The Federal Court concluded that although Trinidad and Tobago has enacted legislation prohibiting sexual violence, the RAD erred by failing to refer to relevant documentary evidence clearly addressing the ineffective nature of said laws. Indeed, the Federal Courts states:
«  The RAD concluded that police take the issue of sexual assault seriously and that there are support mechanisms in place for victims. This assertion was not supported by country condition documentation. The RAD failed to mention relevant passages of the US Department of State Country Report on Trinidad and Tobago’s Human Rights Practices for 2013 which addresses the ineffectiveness of the laws and procedures in place, especially with regard to gender-related persecution. For example, the Report notes the following:
Public confidence in the police was very low because of high crime rates and perceived corruption;
Many incidents of rape and other sexual crimes were unreported, partly due to perceived insensitivity of police, exacerbated by a wide cultural acceptance of gender-based violence;
The law provides criminal penalties for corruption by officials; however, the government has not implemented the law effectively, and officials sometimes engage in corrupt practices with impunity;
Many community leaders asserted that abuse of women, particularly in the form of domestic violence, continued to be a significant problem;
While reliable national statistics were not available, women’s groups estimated that as many as 50 percent of all women suffered abuse;
The NGO Coalition against Domestic Violence charged that police often hesitated to enforce domestic violence laws and asserted that rape and sexual abuse against women and children remained a serious and pervasive problem.
 In my view the RAD focused its analysis on the existence of legislation and on the country’s serious efforts to protect its citizens. However, it failed to assess whether these frameworks actually translate into effective and adequate protection for the applicants in their particular circumstances. As a consequence, the RAD conflated the serious efforts test with the adequate operational protection test adopted in recent jurisprudence (Beri v Canada (Minister of Citizenship and Immigration), 2013 FC 854,  FCJ No 908 at paras 35-37).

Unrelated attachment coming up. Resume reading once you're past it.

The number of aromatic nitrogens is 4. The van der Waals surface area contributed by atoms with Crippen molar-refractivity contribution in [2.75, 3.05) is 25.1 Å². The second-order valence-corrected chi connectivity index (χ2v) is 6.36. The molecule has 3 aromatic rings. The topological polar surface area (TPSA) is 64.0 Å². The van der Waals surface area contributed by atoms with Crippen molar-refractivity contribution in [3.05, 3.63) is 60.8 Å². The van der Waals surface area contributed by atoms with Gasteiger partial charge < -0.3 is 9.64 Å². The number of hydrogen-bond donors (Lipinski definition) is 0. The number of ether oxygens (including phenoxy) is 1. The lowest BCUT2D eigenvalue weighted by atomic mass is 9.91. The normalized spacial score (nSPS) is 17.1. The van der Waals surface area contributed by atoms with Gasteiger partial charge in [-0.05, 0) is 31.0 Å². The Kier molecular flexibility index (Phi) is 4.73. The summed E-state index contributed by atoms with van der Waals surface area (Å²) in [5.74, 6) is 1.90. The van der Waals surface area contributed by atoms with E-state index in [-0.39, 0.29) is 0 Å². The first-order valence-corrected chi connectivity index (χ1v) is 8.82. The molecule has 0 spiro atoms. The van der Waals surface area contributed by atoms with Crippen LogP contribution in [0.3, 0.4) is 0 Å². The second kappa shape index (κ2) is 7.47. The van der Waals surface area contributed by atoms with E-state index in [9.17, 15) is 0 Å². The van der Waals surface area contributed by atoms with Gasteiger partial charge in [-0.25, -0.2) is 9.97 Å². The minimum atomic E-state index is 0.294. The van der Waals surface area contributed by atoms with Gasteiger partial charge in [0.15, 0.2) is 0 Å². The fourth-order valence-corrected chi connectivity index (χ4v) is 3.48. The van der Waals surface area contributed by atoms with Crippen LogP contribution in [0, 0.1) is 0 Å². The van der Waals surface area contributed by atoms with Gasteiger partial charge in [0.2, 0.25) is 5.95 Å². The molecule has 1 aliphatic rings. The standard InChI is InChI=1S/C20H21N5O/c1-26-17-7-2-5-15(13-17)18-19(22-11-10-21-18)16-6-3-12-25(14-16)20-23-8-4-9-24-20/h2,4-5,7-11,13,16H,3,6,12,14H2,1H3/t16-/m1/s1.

The Federal Court also took issue with the RAD’s conclusion that the applicants and Ms. Kandha were not credible in expressing their fear of Mr. Rooplal, considering they did not follow up on their police reports and they did not file any complaints regarding Mr. Rooplal’s alleged drug and weapons trafficking. Indeed, the Federal Court concluded that the RAD erred in not taking into consideration the explanation provided by the applicants and their mother on these matters, as well as the applicants’ personal circumstances. First, Ms. Kandha’s credibility was established by the RPD’s initial decision. Second, Ms. Kandha and the applicants had stated on numerous occasions that their fear of Mr. Rooplal stemmed partly from his connections to the police. Third, Ms. Kandha and the applicants had filed police reports, none of which prompted the police to protect them. Fourth, the youngest applicant was only 16 years old when she was the victim of an attempted rape. The Federal Court concluded that the RAD had an obligation to consider all of these elements, as well as its Guideline regarding Gender related persecution, when assessing the applicants’ reluctance to seek protection from the authorities in their country of origin, and the presence of State protection. By failing to do so, the RAD’s decision with regards to State protection was unreasonable.
The applicants’ application for judicial review was therefore allowed and their claim was sent back to a different RAD panel for a redetermination of their refugee claim.
To read this decision in its entirety, click here.